Institution’s rules changes part of international arbitration’s embrace of technology, says lawyer

Changes include measures intended to enhance transparency and efficiency

Institution’s rules changes part of international arbitration’s embrace of technology, says lawyer
Lauren Tomasich, Osler Hoskin & Harcourt LLP

Recent rule changes at the International Chamber of Commerce, one of the pre-eminent international institutions for high-stakes and high-profile disputes, are part of a shift toward technological adoption in international arbitration, says Lauren Tomasich, litigation partner at Osler Hoskin & Harcourt LLP.

The COVID pandemic has helped cultivate a shift among international arbitral institutions toward technological advancement, said Tomasich in an article she wrote with Osler colleague Sarah Firestone. They predict 2021 will see more changes from other major institutions in international arbitration.

The ICC’s new rules follow this technological trend through the inclusion of a provision on virtual hearings. The arbitrator can decide, based on consultation with the parties and the circumstances of the case, to proceed with the hearing remotely or in-person. Electronic submissions are now acceptable and paper copies no longer required.

Early on in the pandemic, there was reluctance among some parties to proceeding virtually, often because counsel were more comfortable presenting in-person, Tomasich told Law Times. But because participants come from around the globe, international arbitration requires many case-management conferences to iron out procedural issues which always proceed by telephone or video, she says.

“So it already had the foundation in place to very quickly make a switch to a total virtual environment,” says Tomasich. “So now I think the fact that it's enshrined in certain institutional rules is very helpful.”

The change mirrors that of the London Court of International Arbitration, which updated its own rules to make use of virtual hearings on Oct. 1, 2020. There are also proposed changes under consideration at the International Centre for Dispute Resolution.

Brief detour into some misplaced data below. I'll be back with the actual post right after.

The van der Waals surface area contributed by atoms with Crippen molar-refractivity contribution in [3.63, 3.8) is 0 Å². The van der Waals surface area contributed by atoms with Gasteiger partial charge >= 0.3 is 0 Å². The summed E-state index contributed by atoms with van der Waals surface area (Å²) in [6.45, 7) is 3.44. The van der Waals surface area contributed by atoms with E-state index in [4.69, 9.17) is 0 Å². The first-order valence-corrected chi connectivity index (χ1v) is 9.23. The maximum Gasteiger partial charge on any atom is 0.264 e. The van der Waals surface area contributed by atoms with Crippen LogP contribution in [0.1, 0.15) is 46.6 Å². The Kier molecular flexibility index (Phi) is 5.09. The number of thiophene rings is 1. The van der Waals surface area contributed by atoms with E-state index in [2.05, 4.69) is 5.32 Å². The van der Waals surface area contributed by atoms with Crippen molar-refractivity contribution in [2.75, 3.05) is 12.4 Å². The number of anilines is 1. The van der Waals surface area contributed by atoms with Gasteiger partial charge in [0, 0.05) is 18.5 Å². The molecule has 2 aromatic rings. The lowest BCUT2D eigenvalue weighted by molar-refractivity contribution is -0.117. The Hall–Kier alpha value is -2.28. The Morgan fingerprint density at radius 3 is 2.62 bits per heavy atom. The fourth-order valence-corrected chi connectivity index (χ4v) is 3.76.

When drafting arbitration clauses, Tomasich says she will be expressly providing that matters can proceed virtually to eliminate the possibility of a later dispute on the issue. While virtual proceedings may not forever be the norm for every matter, she says they have proven to be efficient and effective and arbitrators have risen to the challenge.

The ICC has also made changes intended to enhance efficiency and flexibility in proceedings, including raising the upper limit for expedited procedure, from US$2 million to US$3 million. The expedited procedure requires the final award to be made within six months of the initial case conference and Tomasich says the option fits those matters with less required document production and witness testimony.

“I think it's phenomenal. And I think it's a real testament to what a lot of arbitration practitioners have said all along that arbitration is meant to be efficient and flexible,” she says.

The ICC also made a number of changes to strengthen the transparency and fairness of proceedings. As matters are routinely complex and involve multiple parties, the rules now allow for cases to be consolidated if they arise out of one or several similar clauses. The rules on how a party can join a dispute underway have been updated. Before the changes, dispute participants had veto power over the entry of a new party once the tribunal was constituted. Now, a party can request the addition of a newcomer and is only required to obtain the new party’s agreement.

In response to the growing trend of third-party funders backing parties to large-scale arbitration, the ICC now requires that the identity of a third-party funder be disclosed, says Tomasich.

“It's important for a party to understand whether there's some sort of third-party financial backing,” she says.

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